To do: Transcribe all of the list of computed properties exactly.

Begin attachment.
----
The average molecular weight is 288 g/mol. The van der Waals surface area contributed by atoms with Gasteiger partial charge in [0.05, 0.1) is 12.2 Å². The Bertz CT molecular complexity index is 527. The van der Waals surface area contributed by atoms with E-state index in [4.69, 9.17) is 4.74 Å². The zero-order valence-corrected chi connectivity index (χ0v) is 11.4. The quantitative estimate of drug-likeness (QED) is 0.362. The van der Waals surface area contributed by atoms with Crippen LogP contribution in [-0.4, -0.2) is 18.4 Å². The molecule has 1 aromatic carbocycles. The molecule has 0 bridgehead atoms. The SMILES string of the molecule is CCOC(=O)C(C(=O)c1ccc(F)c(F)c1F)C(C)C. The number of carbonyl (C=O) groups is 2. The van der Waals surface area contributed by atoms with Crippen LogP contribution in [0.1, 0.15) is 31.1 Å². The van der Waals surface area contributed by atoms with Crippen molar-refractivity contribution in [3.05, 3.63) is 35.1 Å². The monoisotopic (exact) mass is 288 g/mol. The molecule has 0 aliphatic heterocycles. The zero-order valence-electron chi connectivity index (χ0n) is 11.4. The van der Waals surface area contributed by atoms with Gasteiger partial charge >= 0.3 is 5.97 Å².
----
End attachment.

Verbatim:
The average molecular weight is 288 g/mol. The van der Waals surface area contributed by atoms with Gasteiger partial charge in [0.05, 0.1) is 12.2 Å². The Bertz CT molecular complexity index is 527. The van der Waals surface area contributed by atoms with E-state index in [4.69, 9.17) is 4.74 Å². The zero-order valence-corrected chi connectivity index (χ0v) is 11.4. The quantitative estimate of drug-likeness (QED) is 0.362. The van der Waals surface area contributed by atoms with Crippen LogP contribution in [-0.4, -0.2) is 18.4 Å². The molecule has 1 aromatic carbocycles. The molecule has 0 bridgehead atoms. The SMILES string of the molecule is CCOC(=O)C(C(=O)c1ccc(F)c(F)c1F)C(C)C. The number of carbonyl (C=O) groups is 2. The van der Waals surface area contributed by atoms with Crippen LogP contribution in [0.1, 0.15) is 31.1 Å². The van der Waals surface area contributed by atoms with Crippen molar-refractivity contribution in [3.05, 3.63) is 35.1 Å². The monoisotopic (exact) mass is 288 g/mol. The molecule has 0 aliphatic heterocycles. The zero-order valence-electron chi connectivity index (χ0n) is 11.4. The van der Waals surface area contributed by atoms with Gasteiger partial charge >= 0.3 is 5.97 Å².